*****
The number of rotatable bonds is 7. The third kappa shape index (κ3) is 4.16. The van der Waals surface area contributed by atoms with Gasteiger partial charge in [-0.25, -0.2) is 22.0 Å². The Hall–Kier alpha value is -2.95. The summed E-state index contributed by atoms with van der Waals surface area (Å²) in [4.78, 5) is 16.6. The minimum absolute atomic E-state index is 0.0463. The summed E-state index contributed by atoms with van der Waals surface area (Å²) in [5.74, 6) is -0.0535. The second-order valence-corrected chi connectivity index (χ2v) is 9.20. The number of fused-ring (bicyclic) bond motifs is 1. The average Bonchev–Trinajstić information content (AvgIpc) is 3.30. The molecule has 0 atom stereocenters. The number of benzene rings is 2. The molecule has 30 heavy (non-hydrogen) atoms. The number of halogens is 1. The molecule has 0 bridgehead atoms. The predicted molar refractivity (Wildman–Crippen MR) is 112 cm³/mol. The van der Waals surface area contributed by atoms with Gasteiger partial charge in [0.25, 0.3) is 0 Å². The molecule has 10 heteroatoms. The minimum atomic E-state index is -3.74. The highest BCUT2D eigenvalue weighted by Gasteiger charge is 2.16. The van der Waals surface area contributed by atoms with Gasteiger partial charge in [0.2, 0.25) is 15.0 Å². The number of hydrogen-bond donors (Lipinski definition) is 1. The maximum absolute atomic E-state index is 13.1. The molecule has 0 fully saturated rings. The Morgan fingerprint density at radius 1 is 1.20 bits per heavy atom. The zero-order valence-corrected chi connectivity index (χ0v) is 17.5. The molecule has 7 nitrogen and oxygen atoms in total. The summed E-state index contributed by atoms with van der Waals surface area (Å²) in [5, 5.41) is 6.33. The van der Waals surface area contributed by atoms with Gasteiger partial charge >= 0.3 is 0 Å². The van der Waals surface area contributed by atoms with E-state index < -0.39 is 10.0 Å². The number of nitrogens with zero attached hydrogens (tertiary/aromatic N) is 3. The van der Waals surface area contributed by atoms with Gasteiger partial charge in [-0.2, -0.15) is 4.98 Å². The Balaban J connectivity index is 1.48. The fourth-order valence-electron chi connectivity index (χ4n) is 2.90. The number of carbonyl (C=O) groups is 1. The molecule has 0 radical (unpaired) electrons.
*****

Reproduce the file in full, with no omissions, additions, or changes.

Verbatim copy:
The number of rotatable bonds is 7. The third kappa shape index (κ3) is 4.16. The van der Waals surface area contributed by atoms with Gasteiger partial charge in [-0.25, -0.2) is 22.0 Å². The Hall–Kier alpha value is -2.95. The summed E-state index contributed by atoms with van der Waals surface area (Å²) in [4.78, 5) is 16.6. The minimum absolute atomic E-state index is 0.0463. The summed E-state index contributed by atoms with van der Waals surface area (Å²) in [5.74, 6) is -0.0535. The second-order valence-corrected chi connectivity index (χ2v) is 9.20. The number of fused-ring (bicyclic) bond motifs is 1. The average Bonchev–Trinajstić information content (AvgIpc) is 3.30. The molecule has 0 atom stereocenters. The number of benzene rings is 2. The molecule has 30 heavy (non-hydrogen) atoms. The number of halogens is 1. The molecule has 0 bridgehead atoms. The predicted molar refractivity (Wildman–Crippen MR) is 112 cm³/mol. The van der Waals surface area contributed by atoms with Gasteiger partial charge in [0.25, 0.3) is 0 Å². The molecule has 10 heteroatoms. The minimum atomic E-state index is -3.74. The highest BCUT2D eigenvalue weighted by Gasteiger charge is 2.16. The van der Waals surface area contributed by atoms with Gasteiger partial charge in [0.2, 0.25) is 15.0 Å². The number of hydrogen-bond donors (Lipinski definition) is 1. The maximum absolute atomic E-state index is 13.1. The molecule has 0 fully saturated rings. The Morgan fingerprint density at radius 1 is 1.20 bits per heavy atom. The zero-order valence-corrected chi connectivity index (χ0v) is 17.5. The molecule has 7 nitrogen and oxygen atoms in total. The summed E-state index contributed by atoms with van der Waals surface area (Å²) in [5, 5.41) is 6.33. The van der Waals surface area contributed by atoms with Gasteiger partial charge >= 0.3 is 0 Å². The van der Waals surface area contributed by atoms with E-state index < -0.39 is 10.0 Å². The number of nitrogens with zero attached hydrogens (tertiary/aromatic N) is 3. The van der Waals surface area contributed by atoms with Gasteiger partial charge in [-0.2, -0.15) is 4.98 Å². The Balaban J connectivity index is 1.48. The fourth-order valence-electron chi connectivity index (χ4n) is 2.90. The number of carbonyl (C=O) groups is 1. The molecule has 0 radical (unpaired) electrons.